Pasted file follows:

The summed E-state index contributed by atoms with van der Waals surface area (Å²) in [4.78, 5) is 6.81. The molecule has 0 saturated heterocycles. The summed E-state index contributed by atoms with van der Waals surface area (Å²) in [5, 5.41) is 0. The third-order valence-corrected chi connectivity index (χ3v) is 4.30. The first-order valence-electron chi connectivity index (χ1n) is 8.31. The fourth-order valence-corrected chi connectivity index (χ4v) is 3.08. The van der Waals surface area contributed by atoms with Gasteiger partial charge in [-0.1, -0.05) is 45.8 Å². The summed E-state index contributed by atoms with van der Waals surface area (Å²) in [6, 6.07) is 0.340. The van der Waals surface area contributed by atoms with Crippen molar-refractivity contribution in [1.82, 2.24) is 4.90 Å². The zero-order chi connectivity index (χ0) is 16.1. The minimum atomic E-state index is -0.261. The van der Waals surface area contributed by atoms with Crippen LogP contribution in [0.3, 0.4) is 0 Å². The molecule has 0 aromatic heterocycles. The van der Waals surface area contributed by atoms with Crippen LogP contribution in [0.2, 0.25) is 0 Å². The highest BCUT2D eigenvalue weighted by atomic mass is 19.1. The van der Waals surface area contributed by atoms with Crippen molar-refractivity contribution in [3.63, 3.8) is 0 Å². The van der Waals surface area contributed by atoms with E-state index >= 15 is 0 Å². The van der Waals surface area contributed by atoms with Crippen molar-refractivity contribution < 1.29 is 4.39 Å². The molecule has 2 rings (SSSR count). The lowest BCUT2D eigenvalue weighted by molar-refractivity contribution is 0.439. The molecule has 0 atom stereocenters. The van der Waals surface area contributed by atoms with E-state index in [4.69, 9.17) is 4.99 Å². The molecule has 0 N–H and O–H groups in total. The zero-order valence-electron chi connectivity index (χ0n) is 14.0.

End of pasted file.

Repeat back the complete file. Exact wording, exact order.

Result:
The summed E-state index contributed by atoms with van der Waals surface area (Å²) in [4.78, 5) is 6.81. The molecule has 0 saturated heterocycles. The summed E-state index contributed by atoms with van der Waals surface area (Å²) in [5, 5.41) is 0. The third-order valence-corrected chi connectivity index (χ3v) is 4.30. The first-order valence-electron chi connectivity index (χ1n) is 8.31. The fourth-order valence-corrected chi connectivity index (χ4v) is 3.08. The van der Waals surface area contributed by atoms with Gasteiger partial charge in [-0.1, -0.05) is 45.8 Å². The summed E-state index contributed by atoms with van der Waals surface area (Å²) in [6, 6.07) is 0.340. The van der Waals surface area contributed by atoms with Crippen molar-refractivity contribution in [1.82, 2.24) is 4.90 Å². The zero-order chi connectivity index (χ0) is 16.1. The minimum atomic E-state index is -0.261. The van der Waals surface area contributed by atoms with Crippen LogP contribution in [0.3, 0.4) is 0 Å². The molecule has 0 aromatic heterocycles. The van der Waals surface area contributed by atoms with Crippen LogP contribution in [0.2, 0.25) is 0 Å². The highest BCUT2D eigenvalue weighted by atomic mass is 19.1. The van der Waals surface area contributed by atoms with Crippen molar-refractivity contribution in [3.63, 3.8) is 0 Å². The van der Waals surface area contributed by atoms with E-state index >= 15 is 0 Å². The van der Waals surface area contributed by atoms with Crippen molar-refractivity contribution < 1.29 is 4.39 Å². The molecule has 2 rings (SSSR count). The lowest BCUT2D eigenvalue weighted by molar-refractivity contribution is 0.439. The molecule has 0 atom stereocenters. The van der Waals surface area contributed by atoms with E-state index in [4.69, 9.17) is 4.99 Å². The molecule has 0 N–H and O–H groups in total. The zero-order valence-electron chi connectivity index (χ0n) is 14.0.